He continues, “At the heart of the system are two Vecoplan VAZ 2500-T shredders.”
The size of the company’s shredded material is confidential. “We don’t normally identify the size of our shred material as we feel it is a competitive advantage,” Suttoni says.
What he will say, however, is, “We prefer the Vecoplan shredder. Their machines are durable, and service is strong.”
Suttoni says “size, throughput and price” are his primary considerations when designing a processing line for ERC and when shopping for shredding equipment for the operation.
The two VAZ 2500-T shredders from Vecoplan, Archdale, North Carolina, used at ERC’s Charlotte operation are identical. The shredders have rotors that are 98 inches wide and 25 inches in diameter. Each of the units is equipped with 171 cutters and each cutter is 40 millimeters square.
The drive on the shredders is the patented Vecoplan HiTorc electromagnetic drive.
“The drive will provide a speed range of 30 to 300 rpm,” says Bob Gilmore, sales director at Vecoplan LLC.
The preferred speed is selected by the operator. The faster the drive goes, the faster the rotor moves, and the faster the machine processes. However, many factors downstream from the shredder will guide the operator in selecting the ideal speed for the shredders on any given day. Since it offers a continuous range of speeds, the operator can set the process to run at the best rate for the equipment and the product being produced. The drive is designed to allow quick reversing action and controlled stopping.
“You get tremendous torque values from the HiTorc units,” Gilmore says. “It has all the advantages of a hydraulic drive without the disadvantages of a hydraulic drive,” he adds.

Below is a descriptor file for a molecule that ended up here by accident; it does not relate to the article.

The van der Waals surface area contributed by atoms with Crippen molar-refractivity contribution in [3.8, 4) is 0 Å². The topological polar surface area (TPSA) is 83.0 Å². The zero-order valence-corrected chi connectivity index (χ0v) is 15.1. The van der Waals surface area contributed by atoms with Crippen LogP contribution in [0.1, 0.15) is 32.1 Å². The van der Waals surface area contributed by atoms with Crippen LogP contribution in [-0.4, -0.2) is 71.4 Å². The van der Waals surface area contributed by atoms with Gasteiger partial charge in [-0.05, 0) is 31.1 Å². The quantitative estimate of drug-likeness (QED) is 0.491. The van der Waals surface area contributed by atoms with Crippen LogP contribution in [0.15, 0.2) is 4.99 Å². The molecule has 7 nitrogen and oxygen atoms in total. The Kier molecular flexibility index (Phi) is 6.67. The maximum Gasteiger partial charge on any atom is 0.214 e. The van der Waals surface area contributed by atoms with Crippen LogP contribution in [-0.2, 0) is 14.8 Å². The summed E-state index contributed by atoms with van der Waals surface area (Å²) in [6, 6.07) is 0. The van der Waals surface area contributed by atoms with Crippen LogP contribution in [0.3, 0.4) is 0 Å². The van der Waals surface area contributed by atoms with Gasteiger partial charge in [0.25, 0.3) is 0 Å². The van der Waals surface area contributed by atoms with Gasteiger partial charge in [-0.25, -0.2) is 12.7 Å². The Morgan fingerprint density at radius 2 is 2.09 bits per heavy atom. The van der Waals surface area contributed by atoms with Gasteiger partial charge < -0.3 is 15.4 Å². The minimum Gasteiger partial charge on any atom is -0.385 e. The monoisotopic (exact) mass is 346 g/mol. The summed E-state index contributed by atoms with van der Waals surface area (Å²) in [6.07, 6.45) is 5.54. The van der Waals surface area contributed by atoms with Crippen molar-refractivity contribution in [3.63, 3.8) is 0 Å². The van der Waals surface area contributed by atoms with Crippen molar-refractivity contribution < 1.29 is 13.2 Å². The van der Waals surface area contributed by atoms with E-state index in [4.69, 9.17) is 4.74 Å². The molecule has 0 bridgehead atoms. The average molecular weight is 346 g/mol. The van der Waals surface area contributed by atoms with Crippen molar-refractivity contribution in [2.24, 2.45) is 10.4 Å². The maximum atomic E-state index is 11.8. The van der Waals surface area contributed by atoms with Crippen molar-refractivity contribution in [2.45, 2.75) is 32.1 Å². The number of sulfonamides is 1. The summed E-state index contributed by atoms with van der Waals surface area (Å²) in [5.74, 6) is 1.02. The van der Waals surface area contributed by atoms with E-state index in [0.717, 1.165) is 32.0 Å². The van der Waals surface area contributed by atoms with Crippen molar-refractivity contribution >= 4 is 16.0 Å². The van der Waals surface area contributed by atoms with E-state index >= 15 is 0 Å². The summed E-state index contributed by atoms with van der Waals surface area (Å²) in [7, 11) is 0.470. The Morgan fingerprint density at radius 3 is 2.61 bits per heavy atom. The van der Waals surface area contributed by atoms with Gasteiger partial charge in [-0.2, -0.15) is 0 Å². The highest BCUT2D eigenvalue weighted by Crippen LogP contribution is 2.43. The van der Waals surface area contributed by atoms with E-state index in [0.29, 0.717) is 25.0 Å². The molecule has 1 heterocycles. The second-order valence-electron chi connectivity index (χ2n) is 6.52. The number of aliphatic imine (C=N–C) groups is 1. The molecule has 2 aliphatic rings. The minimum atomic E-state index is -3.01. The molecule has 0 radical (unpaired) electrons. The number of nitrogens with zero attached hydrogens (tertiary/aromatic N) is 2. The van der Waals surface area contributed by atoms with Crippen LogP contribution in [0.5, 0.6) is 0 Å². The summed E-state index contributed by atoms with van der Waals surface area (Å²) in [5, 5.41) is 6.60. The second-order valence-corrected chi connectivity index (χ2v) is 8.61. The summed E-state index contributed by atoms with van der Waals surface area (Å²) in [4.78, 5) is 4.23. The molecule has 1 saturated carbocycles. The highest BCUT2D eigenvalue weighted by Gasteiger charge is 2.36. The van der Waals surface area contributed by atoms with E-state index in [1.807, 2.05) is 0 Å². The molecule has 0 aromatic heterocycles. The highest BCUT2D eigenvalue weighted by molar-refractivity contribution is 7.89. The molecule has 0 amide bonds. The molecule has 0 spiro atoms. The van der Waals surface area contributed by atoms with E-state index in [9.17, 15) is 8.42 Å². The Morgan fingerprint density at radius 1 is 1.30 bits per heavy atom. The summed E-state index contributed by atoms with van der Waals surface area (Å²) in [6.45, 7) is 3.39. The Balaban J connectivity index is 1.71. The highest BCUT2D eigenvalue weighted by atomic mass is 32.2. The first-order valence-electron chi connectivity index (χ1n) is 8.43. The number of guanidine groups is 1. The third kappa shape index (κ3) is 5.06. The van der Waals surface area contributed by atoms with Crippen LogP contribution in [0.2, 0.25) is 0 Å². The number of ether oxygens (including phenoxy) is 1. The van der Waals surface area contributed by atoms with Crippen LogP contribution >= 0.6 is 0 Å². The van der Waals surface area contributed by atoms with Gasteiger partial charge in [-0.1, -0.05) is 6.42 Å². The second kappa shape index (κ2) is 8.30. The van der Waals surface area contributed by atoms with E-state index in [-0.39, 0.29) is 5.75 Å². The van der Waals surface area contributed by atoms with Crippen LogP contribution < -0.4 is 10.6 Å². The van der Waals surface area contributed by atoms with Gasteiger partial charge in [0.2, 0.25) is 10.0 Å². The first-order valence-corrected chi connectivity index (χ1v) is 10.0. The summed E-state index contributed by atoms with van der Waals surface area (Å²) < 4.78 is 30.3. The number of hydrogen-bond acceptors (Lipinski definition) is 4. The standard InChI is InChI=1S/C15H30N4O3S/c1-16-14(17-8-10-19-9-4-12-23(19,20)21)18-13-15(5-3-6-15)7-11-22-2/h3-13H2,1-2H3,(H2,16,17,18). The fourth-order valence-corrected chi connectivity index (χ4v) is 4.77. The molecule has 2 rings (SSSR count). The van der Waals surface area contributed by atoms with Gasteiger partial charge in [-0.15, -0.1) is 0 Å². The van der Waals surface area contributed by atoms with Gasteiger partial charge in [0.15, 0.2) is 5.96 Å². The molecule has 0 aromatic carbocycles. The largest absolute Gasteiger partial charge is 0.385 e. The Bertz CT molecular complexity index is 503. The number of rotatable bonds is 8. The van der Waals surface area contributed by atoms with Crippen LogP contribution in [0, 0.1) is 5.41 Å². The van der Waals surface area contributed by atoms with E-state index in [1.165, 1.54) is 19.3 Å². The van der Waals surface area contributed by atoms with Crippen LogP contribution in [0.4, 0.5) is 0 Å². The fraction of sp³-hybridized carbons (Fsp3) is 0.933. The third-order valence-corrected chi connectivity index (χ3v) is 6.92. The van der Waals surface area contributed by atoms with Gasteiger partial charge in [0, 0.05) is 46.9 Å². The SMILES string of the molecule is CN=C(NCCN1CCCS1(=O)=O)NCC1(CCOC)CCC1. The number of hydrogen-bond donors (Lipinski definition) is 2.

The HiTorc drive is designed to offer other advantages besides its speed range. As one example, the shredder is designed to be energy efficient. Any motor rates a minimal amount of amperage even when idle; while the HiTorc has a rating of 300 horsepower, it only pulls single-digit amps when it is idling, according to the manufacturer. “That’s similar to what a home hair dryer pulls,” Gilmore says.
The drive can be programmed to maximum ramp-up speed. Although not an overriding concern at ERC, in many areas of the country electricity is billed at peak usage. The units ERC uses can be programmed not to exceed a certain draw on the grid, thus operating at a cheaper rate.
The manufacturer claims a power savings of 58 percent, or $7 per hour. Here are the numbers: With the HiTorc drive operating on a grid billed at 8 cents per kilowatt hour, and figuring 250 kilowatts and 0.3 average loading, consumption would be 75 kilowatts. Running 24 hours per day, seven days per week, and figuring an 85 percent run time, the machine would consume 10,710 kilowatt hours per week at a cost of $857.
A conventional AC drive running at 223 kilowatts with an 0.8 average load would consume 178 kilowatts. With the same run time, the machine would consume 25,418 kilowatt hours per week at a cost of $2,033, more than twice the cost of the HiTorc drive.
Of course, when handling the volumes of material that ERC processes, keeping the equipment up and running is vital.
One key to keeping the machinery in good shape, Suttoni says, is continual rotation of the cutters.
“Our people do a considerable amount of welding to keep the rotors and cutter holders in specification,” Suttoni adds.
On top of that, there is the usual maintenance to cutting teeth. However, maintenance on the drive is minimal.
“Compared to a typical drive system, the HiTorc system has no moving parts,” Gilmore says. In a usual operation, there is a motor, drive shaft, clutch, gear reducer and the like. Each of those parts has moving parts of its own. With the HiTorc drive, only the electromagnetic motor is connected directly to the rotor.
One benefit of the company’s shredder type and its maintenance program is that ERC easily can change from one material to another when necessary. This is just another example of the productivity built into ERC’s system—from material flow to energy savings, the shredders at ERC are able to handle a mountain of material effectively and efficiently.
The author is a freelance writer based in Cleveland and can be contacted via email at firstname.lastname@example.org.